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Anton Faistauer


Street towards Duernstein Print by Anton Faistauer

Street towards Duernstein

A Forest Path Print by Anton Faistauer

A Forest Path

Fruit in Ceramic Bowl Print by Anton Faistauer

Fruit in Ceramic Bowl

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Old Mill At Maishofen

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Flower still life with Larkspur

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Laid table, still life

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Portrait of a lady with a dark hat

Study Praying Man Print by Anton Faistauer

Study Praying Man

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Street towards Duernstein Print by Anton Faistauer

Street towards Duernstein

Anton Faistauer (14 February 1887, Sankt Martin bei Lofer - 13 February 1930, Vienna) was an Austrian Expressionist painter.


He came from a family of farmers, grew up near Maishofen and originally wanted to be a priest. After a meeting with Albert Paris Gütersloh while he was attending the Gymnasium in Bolzano, however, he became interested in painting.[1] From 1904 to 1906, he attended a private art school operated by Robert Scheffer (1859-1934) in Vienna, then transferred to the Academy of Fine Arts where he studied with Alois Delug and Christian Griepenkerl.[1]

In 1909 he resigned from the Academy and, together with Anton Kolig, Robin Christian Andersen, Franz Wiegele and Egon Schiele, became one of the founders of the "Neukunstgruppe", to protest the Academy's conservative attitudes.[2] From 1909 to 1912, he travelled to Ticino, Northern Italy and Berlin and exhibited widely. In 1913, he married Ida Andersen, the sister of his friend. Because of World War I, he moved back to Maishofen in 1915.

Nevertheless, he was forced to do military service from 1916 to 1918 with the k.u.k.-Infanterieregiment Nr. 59; although he served unarmed, due to "unsuitability". After July 1917, he was stationed at the Heeresgeschichtliches Museum "for special purposes", where he helped organize war art exhibitions with his old friend Schiele.[3]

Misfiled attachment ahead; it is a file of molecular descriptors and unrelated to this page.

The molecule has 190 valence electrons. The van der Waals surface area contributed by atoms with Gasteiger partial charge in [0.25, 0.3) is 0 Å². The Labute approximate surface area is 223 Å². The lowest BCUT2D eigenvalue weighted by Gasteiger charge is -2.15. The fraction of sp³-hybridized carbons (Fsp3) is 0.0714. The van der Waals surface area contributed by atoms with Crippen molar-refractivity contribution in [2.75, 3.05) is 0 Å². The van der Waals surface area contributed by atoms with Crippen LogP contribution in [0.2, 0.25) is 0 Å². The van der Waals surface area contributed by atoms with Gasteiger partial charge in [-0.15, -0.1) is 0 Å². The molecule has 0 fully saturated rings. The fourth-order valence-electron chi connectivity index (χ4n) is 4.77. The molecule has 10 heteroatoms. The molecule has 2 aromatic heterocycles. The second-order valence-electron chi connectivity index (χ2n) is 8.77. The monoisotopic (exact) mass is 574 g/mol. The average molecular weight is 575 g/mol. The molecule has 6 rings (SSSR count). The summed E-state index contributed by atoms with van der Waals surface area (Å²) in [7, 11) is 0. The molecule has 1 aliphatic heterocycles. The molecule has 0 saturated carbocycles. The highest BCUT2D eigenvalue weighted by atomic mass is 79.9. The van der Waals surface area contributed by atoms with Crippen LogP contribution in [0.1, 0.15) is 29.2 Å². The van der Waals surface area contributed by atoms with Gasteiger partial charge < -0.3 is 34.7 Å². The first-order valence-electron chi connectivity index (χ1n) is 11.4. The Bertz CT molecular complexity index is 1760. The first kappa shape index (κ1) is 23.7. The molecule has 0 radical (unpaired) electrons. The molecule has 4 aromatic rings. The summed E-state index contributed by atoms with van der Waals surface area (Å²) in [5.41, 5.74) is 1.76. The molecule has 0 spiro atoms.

Foyer at the Salzburg Festspielhaus

The post-war period

After the war he lived in Salzburg where, with Felix Albrecht Harta and others, he founded another radical art group, "Der Wassermann".[2] His wife died the night before their first exhibition. Two years later, he remarried. By 1925, he was suffering from lung and stomach disorders and made several therapeutic trips to Bolzano.

That same year, he received a major commission to paint frescoes at the new Kleines Festspielhaus in Salzburg. This was followed by similar commissions at the seminary in Bamberg and a castle in the Weidlingau district of Vienna.[4] During this period, his second marriage failed and he lived with his mistress.

In 1926 he was offered a professorship at the Academy, but did not accept.[1] He returned to Vienna in 1927, but continued to travel, especially in Italy. Three years later, he had a stomach hemorrhage and died following surgery. He was buried in Maishofen with a grave memorial designed by Clemens Holzmeister. A street in Salzburg is named after him and the State of Salzburg has awarded an "Anton-Faistauer-Preis" for art since 1972.


Neue Malerei in Österreich. Betrachtungen eines Malers. Vienna: Amalthea 1923.[5]


Brief biography @ the Landesmuseum Niederösterreich website.
"Faistauer Anton". In: Österreichisches Biographisches Lexikon 1815–1950 (ÖBL). Vol. 1, Austrian Academy of Sciences, Vienna 1957, p. 282.
Ilse Krumpöck: "Anton Faistauers militärische Nichtsnutzigkeit", in: Schriftenreihe zu Anton Faistauer und seiner Zeit. Published by the Anton Faistauer Forum, Maishofen, 2007
Inge Höfer-Wegleiter (1959), "Faistauer, Anton", Neue Deutsche Biographie (NDB) (in German) 4, Berlin: Duncker & Humblot, pp. 748–749, (full text online)

Review by Hermann Bahr: "Liebe der Lebenden". Yearbook 1921/23. Hildesheim: Borgmeyer 1925, II, 264-270.

Further reading

Arthur Roessler: Der Maler Anton Faistauer. Beiträge zur Lebens- und Schaffensgeschichte eines österreichischen Künstlers. Büchergilde Gutenberg, Vienna 1947
Franz Fuhrmann: Anton Faistauer. Residenz-Verlag, Salzburg 1972, reissued by the University of Michigan Library, (2007)


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